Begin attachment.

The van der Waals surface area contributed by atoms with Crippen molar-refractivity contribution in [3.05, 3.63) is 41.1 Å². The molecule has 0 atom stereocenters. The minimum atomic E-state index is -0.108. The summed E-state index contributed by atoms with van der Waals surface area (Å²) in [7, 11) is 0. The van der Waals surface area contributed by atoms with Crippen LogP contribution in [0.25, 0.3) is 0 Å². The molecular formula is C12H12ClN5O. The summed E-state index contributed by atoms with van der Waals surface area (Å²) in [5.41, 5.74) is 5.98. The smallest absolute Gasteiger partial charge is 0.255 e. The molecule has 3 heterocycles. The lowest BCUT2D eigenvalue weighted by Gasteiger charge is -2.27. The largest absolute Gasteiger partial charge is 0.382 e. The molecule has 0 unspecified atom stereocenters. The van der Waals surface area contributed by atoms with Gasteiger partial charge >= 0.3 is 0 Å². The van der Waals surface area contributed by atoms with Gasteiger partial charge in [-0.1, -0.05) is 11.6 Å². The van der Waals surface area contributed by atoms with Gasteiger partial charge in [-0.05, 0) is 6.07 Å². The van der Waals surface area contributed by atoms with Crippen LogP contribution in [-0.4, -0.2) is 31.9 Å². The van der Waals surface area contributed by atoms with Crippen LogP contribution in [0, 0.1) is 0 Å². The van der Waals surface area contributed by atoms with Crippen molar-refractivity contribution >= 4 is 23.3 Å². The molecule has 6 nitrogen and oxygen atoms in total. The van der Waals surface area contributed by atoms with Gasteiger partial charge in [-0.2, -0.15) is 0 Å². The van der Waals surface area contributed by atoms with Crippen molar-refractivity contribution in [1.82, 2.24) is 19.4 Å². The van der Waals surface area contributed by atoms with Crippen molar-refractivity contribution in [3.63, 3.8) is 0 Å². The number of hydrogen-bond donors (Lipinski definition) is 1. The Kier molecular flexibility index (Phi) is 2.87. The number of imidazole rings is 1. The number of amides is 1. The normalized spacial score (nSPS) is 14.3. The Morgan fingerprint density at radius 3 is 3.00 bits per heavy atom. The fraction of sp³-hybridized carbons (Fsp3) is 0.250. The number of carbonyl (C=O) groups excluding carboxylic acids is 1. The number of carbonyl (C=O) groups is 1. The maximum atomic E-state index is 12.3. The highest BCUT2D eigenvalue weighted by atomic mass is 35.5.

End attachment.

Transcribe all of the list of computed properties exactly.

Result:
The van der Waals surface area contributed by atoms with Crippen molar-refractivity contribution in [3.05, 3.63) is 41.1 Å². The molecule has 0 atom stereocenters. The minimum atomic E-state index is -0.108. The summed E-state index contributed by atoms with van der Waals surface area (Å²) in [7, 11) is 0. The van der Waals surface area contributed by atoms with Crippen LogP contribution in [0.25, 0.3) is 0 Å². The molecular formula is C12H12ClN5O. The summed E-state index contributed by atoms with van der Waals surface area (Å²) in [5.41, 5.74) is 5.98. The smallest absolute Gasteiger partial charge is 0.255 e. The molecule has 3 heterocycles. The lowest BCUT2D eigenvalue weighted by Gasteiger charge is -2.27. The largest absolute Gasteiger partial charge is 0.382 e. The molecule has 0 unspecified atom stereocenters. The van der Waals surface area contributed by atoms with Gasteiger partial charge >= 0.3 is 0 Å². The van der Waals surface area contributed by atoms with Gasteiger partial charge in [-0.1, -0.05) is 11.6 Å². The van der Waals surface area contributed by atoms with Gasteiger partial charge in [-0.05, 0) is 6.07 Å². The van der Waals surface area contributed by atoms with Crippen LogP contribution in [-0.4, -0.2) is 31.9 Å². The van der Waals surface area contributed by atoms with Crippen LogP contribution in [0, 0.1) is 0 Å². The van der Waals surface area contributed by atoms with Crippen molar-refractivity contribution >= 4 is 23.3 Å². The molecule has 6 nitrogen and oxygen atoms in total. The van der Waals surface area contributed by atoms with Gasteiger partial charge in [-0.2, -0.15) is 0 Å². The van der Waals surface area contributed by atoms with Crippen molar-refractivity contribution in [1.82, 2.24) is 19.4 Å². The van der Waals surface area contributed by atoms with Crippen molar-refractivity contribution in [3.63, 3.8) is 0 Å². The number of hydrogen-bond donors (Lipinski definition) is 1. The Kier molecular flexibility index (Phi) is 2.87. The number of imidazole rings is 1. The number of amides is 1. The normalized spacial score (nSPS) is 14.3. The Morgan fingerprint density at radius 3 is 3.00 bits per heavy atom. The fraction of sp³-hybridized carbons (Fsp3) is 0.250. The number of carbonyl (C=O) groups excluding carboxylic acids is 1. The number of carbonyl (C=O) groups is 1. The maximum atomic E-state index is 12.3. The highest BCUT2D eigenvalue weighted by atomic mass is 35.5.